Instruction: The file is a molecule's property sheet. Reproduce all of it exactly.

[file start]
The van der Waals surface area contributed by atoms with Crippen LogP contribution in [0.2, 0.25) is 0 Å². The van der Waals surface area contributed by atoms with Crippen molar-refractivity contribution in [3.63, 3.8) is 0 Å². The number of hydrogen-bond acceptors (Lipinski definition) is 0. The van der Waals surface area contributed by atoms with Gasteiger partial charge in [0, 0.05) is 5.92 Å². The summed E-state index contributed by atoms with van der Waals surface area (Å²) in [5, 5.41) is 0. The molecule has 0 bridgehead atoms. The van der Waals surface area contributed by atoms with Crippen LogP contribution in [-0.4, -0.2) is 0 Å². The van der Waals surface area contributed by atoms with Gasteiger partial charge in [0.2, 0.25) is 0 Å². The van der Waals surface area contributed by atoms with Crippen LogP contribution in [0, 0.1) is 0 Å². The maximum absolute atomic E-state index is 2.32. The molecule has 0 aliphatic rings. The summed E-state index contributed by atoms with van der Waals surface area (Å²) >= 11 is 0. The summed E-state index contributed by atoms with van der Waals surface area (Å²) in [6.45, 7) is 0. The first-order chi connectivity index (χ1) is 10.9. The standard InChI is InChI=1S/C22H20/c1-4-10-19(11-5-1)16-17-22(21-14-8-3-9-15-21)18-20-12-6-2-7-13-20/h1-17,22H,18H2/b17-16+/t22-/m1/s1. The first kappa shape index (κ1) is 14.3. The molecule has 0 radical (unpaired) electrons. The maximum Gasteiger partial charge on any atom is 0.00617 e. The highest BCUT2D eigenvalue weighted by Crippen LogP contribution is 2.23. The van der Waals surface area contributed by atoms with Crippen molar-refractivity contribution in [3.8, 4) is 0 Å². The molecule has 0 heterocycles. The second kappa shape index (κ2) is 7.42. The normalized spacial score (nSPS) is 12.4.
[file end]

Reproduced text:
The van der Waals surface area contributed by atoms with Crippen LogP contribution in [0.2, 0.25) is 0 Å². The van der Waals surface area contributed by atoms with Crippen molar-refractivity contribution in [3.63, 3.8) is 0 Å². The number of hydrogen-bond acceptors (Lipinski definition) is 0. The van der Waals surface area contributed by atoms with Gasteiger partial charge in [0, 0.05) is 5.92 Å². The summed E-state index contributed by atoms with van der Waals surface area (Å²) in [5, 5.41) is 0. The molecule has 0 bridgehead atoms. The van der Waals surface area contributed by atoms with Crippen LogP contribution in [-0.4, -0.2) is 0 Å². The van der Waals surface area contributed by atoms with Gasteiger partial charge in [0.2, 0.25) is 0 Å². The van der Waals surface area contributed by atoms with Crippen LogP contribution in [0, 0.1) is 0 Å². The maximum absolute atomic E-state index is 2.32. The molecule has 0 aliphatic rings. The summed E-state index contributed by atoms with van der Waals surface area (Å²) >= 11 is 0. The summed E-state index contributed by atoms with van der Waals surface area (Å²) in [6.45, 7) is 0. The first-order chi connectivity index (χ1) is 10.9. The standard InChI is InChI=1S/C22H20/c1-4-10-19(11-5-1)16-17-22(21-14-8-3-9-15-21)18-20-12-6-2-7-13-20/h1-17,22H,18H2/b17-16+/t22-/m1/s1. The first kappa shape index (κ1) is 14.3. The molecule has 0 radical (unpaired) electrons. The maximum Gasteiger partial charge on any atom is 0.00617 e. The highest BCUT2D eigenvalue weighted by Crippen LogP contribution is 2.23. The van der Waals surface area contributed by atoms with Crippen molar-refractivity contribution in [3.8, 4) is 0 Å². The molecule has 0 heterocycles. The second kappa shape index (κ2) is 7.42. The normalized spacial score (nSPS) is 12.4.